A Decent Proposal
My firm gets the call almost weekly – “Hello, my company needs a website and some revised marketing materials. Can you tell me how much it will cost?” Clearly these inquiring minds are just kicking tires– not to mention diverting resources away from current client work.
Unlike an automobile, your company’s marketing isn’t a commodity, making answering those questions off the cuff nearly impossible. When potential clients are ready to get serious about their company’s marketing campaigns they formally invite vendors to formally respond.
Employees of larger companies with purchasing streams, contractors, government purchasers and bidding agents all know the drill – it’s called a Request for Proposal or RFP and it’s the essential blueprint for strategizing your project and selecting a vendor.
In marketing and advertising, the RFP is an invitation for agencies or developers, through a bidding process, to submit a proposal for a specific campaign. The RFP is usually part of the marketing plan, which is derived from a business plan. The more planning and strategy you can inject into your business the fewer tires you’ll have to kick when you’re searching for any kind of partner.
The driving force behind the development of any RFP should be the objectives from a solid business plan. After all, you shouldn’t just be spending marketing dollars without just cause and a strategic business plan that defines your company’s near-term and long-term goals will give the agency you select concrete objectives.
With actual goals to work toward most agencies can insert metrics into their response to your RFP or, at the very least, recommend the best vehicles for your company to employ to reach those goals. For example, a start-up business may think they require an aggressive new website but an agency’s experience may suggest other ways of blasting the new brand.
Be as clear as possible when defining goals and objectives and be just as clear with other information as you prepare your RFP. Budgetary constraints, target audiences, existing efforts all play into the agency’s response. In fact, the more time you spend in developing your RFP the better your agency responses are likely to be. The basic process for authoring a request for proposal goes something like this:
PROCESS: Tell the agencies about your procurement; define the universe of potential candidates.
OBJECTIVES: Explain the purpose of the RFP document to the agencies selected top receive the RFP.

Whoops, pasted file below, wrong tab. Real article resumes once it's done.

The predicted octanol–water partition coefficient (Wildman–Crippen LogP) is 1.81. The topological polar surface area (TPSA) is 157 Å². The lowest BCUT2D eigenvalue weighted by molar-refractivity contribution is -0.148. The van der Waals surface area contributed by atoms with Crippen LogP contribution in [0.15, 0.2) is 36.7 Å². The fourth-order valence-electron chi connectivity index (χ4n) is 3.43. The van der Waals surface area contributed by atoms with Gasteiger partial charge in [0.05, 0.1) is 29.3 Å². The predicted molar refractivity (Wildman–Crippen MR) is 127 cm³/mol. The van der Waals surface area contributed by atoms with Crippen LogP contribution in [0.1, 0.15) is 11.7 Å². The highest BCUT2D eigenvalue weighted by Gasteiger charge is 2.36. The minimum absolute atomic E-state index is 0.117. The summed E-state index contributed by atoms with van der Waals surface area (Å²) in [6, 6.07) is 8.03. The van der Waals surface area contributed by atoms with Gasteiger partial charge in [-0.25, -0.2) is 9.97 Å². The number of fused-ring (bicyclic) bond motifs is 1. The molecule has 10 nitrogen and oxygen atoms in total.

DETAIL: Inform the agencies of the information that you require from them.
REVIEW: Evaluate all agency responses.
DECIDE: Make your preferred agency decision.
RFPs often include detailed specifications of the marketing projects or services for which a proposal is requested but other times clients depend on the agency to make recommendations to achieve objectives. The more detailed the specifications, the better the chances that the proposal provided will be accurate with your expectations and budget. Generally RFPs are sent to an approved supplier or vendor list that your company has researched as possible good partners.
The bidders return a proposal by a set date and time. Late proposals may or may not be considered, depending on the terms of the initial RFP. The proposals are used to evaluate the suitability as a partnering agency. Usually one or more agencies that submitted an attractive response to an RFP are invited to present their proposal in greater depth so that your team can meet with the creative partner.
The Request for Quotation (RFQ) is used where discussions aren’t required with bidders (mainly when the specifications of a product or service are already known), and price is the main or only factor in selecting the successful bidder. RFQ may also be used as a step prior to going to a full-blown RFP to determine general price ranges. In this scenario, products, services or suppliers may be selected from the RFQ results to bring in to further research in order to write a more fully fleshed out RFP.
A Request for Information (RFI) is a proposal requested from a potential seller or a service provider to determine what products and services are potentially available in the marketplace to meet a buyer’s needs and to know the capability of a seller in terms of offerings and strengths of the seller. RFIs are commonly used on major procurements, where a requirement could potentially be met through several alternate means. An RFI, however, is not an invitation to bid, is not binding on either the buyer or sellers, and may or may not lead to an RFP or RFQ.
As you consider a formal partnership with a full-service or specialized marketing firm or advertising agency, consider the value in defining your goals and outlining your requirements. In the end, your expectations are more likely to be met and, even more importantly, both you and your new partner will have a blueprint to help your company reach real objectives.